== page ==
The Nassau Community College board of trustees has picked who...

The Nassau Community College board of trustees has picked who it wants to be the next president. About 22,000 students are enrolled at the school, shown on Jan. 22, 2015. Credit: Barry Sloan

Nassau Community College trustees selected one of three finalists as the next president, potentially ending a spirited and controversial search for the leader of the Garden City institution.

The name of the presidential candidate was not released and the selection was made behind closed doors during a six-hour executive session of a special meeting of the board that ended at 12:35 a.m. Thursday.

A video of the public portion of the meeting was released to Newsday.

“We are pleased to report that the Board has reached a decision on a candidate for president of Nassau Community College,” chairman Dr. Jorge Gardyn said, reading from a statement just before closing the meeting. “That name is being presented to the SUNY chancellor but that name would not be released until the process is finalized.”

NCC is the largest single-campus community college in the state system. The college has an enrollment of 22,000 students who take day and evening courses and has been without a permanent president since August 2012.

Thomas Dolan, former superintendent of the Great Neck school district, is the current interim president.

The school’s trustees have been searching for a replacement for former President Donald Astrab, who made $230,000 a year. He departed in July 2012 after a 30-month stint in which the faculty took two no-confidence votes against him.

Kenneth Saunders, former acting president who is NCC’s current executive vice president, was widely recognized as having the “home field” advantage by many on campus and was among the pool of finalists for the second time.

Saunders, 59, of Freeport, has worked at the college for more than 14 years.

“I can’t think of any other reason why they would remain silent unless they had chosen Dr. Saunders,” said Frank Frisenda, president of the Nassau Community College Federation of Teachers, the union representing the college’s full-time faculty.

“If they did select him, I would imagine that the leadership of the full-time faculty on this campus would start toward a vote of no-confidence in his leadership.”

This is the third time NCC trustees have interviewed a final pool of candidates.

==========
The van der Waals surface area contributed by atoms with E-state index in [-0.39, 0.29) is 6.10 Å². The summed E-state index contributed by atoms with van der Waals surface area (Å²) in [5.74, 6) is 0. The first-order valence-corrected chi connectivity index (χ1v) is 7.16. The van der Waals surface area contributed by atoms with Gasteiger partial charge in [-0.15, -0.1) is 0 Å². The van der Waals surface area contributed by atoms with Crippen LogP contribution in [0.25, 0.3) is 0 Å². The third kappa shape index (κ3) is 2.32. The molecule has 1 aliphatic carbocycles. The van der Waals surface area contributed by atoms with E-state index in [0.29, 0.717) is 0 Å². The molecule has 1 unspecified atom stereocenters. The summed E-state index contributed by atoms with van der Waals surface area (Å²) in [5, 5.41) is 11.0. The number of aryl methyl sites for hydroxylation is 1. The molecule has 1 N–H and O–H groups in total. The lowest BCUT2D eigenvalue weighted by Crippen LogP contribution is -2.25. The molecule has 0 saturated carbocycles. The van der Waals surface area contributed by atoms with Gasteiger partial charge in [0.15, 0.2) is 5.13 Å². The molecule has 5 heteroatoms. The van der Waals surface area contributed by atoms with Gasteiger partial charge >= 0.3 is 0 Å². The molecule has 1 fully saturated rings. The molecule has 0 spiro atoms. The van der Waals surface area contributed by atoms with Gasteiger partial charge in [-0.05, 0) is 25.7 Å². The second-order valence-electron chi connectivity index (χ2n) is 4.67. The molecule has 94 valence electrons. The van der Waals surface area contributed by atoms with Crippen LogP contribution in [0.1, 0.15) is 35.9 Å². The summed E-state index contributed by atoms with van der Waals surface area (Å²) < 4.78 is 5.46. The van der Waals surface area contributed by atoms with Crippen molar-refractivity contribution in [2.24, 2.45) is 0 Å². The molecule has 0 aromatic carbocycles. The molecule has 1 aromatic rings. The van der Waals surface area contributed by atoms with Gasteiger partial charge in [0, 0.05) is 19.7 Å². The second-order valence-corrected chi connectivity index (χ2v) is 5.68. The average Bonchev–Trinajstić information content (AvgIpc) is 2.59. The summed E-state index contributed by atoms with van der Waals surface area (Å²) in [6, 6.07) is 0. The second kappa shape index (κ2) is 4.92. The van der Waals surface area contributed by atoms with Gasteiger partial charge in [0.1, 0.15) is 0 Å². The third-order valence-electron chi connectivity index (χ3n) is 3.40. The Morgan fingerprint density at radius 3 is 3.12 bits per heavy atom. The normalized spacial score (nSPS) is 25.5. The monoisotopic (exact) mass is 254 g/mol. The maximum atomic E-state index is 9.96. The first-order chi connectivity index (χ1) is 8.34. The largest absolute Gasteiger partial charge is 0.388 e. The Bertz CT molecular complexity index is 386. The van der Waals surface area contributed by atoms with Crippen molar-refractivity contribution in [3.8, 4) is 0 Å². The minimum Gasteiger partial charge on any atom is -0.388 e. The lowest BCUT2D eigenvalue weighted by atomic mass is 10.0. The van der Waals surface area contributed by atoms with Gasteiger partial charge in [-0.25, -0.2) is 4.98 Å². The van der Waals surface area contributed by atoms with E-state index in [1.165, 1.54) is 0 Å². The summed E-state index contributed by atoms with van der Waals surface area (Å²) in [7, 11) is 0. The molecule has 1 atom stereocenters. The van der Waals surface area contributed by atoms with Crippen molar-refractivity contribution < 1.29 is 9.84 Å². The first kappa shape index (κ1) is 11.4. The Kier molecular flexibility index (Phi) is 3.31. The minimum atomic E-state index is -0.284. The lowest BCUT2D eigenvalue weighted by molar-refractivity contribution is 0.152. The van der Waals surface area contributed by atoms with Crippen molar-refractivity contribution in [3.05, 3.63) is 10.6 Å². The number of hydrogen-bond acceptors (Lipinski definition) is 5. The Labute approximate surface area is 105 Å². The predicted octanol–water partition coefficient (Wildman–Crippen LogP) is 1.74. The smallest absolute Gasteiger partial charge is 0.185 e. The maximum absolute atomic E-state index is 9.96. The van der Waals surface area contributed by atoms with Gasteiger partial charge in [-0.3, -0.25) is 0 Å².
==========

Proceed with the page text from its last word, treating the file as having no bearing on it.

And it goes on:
The first search in late 2012 — fraught with allegations of political influence that favored a former administrative judge — was deemed “beyond the point of repair” by SUNY Chancellor Nancy L. Zimpher.

A group that represents minority faculty and staff also alleged racial discrimination.

Trustees could not agree on a candidate in a second search, which began in early 2014, and decided to begin the interview process over.

The other two finalists are Tyjaun A. Lee, 44, vice president of student services at Prince George’s Community College in Maryland; and Stephen Schoonmaker, 57, former president of College of the Ouachitas in Malvern, Arkansas.

Gena Glickman, 64, president of Manchester Community College in Connecticut, withdrew from the search.

“Ultimately, I was unsure that in the current environment I would be able to make the difference I wanted to make,” she said in an email message to Newsday this week.

Later Thursday afternoon, Gardyn said there was no official offer until the selected person was vetted and approved by Zimpher and State University of New York trustees.

A spokeswoman for the chancellor’s office also declined to provide the name of the candidate.

“A name has been forwarded to Chancellor Zimpher but it cannot be made public at this time, and there is no timetable for when a decision would be made,” said Casey Vattimo, spokeswoman from Zimpher’s office.

“SUNY has instructed us not to make any comment,” said Trustee Anthony Cornachio on Thursday. “I disagree with that directive but the board has agreed to follow SUNY’s direction.”

The person NCC trustees selected received at least six votes, Gardyn said. There are 10 trustees on the board, appointed by county and state lawmakers.

“The process had to be kept confidential because if it is not approved by SUNY, we would have to go back to the drawing board,” Gardyn said. “We are just trying to protect the reputation of the candidates.”

Once a candidate gains state approval, NCC trustees will start the negotiations over salary, Gardyn said.

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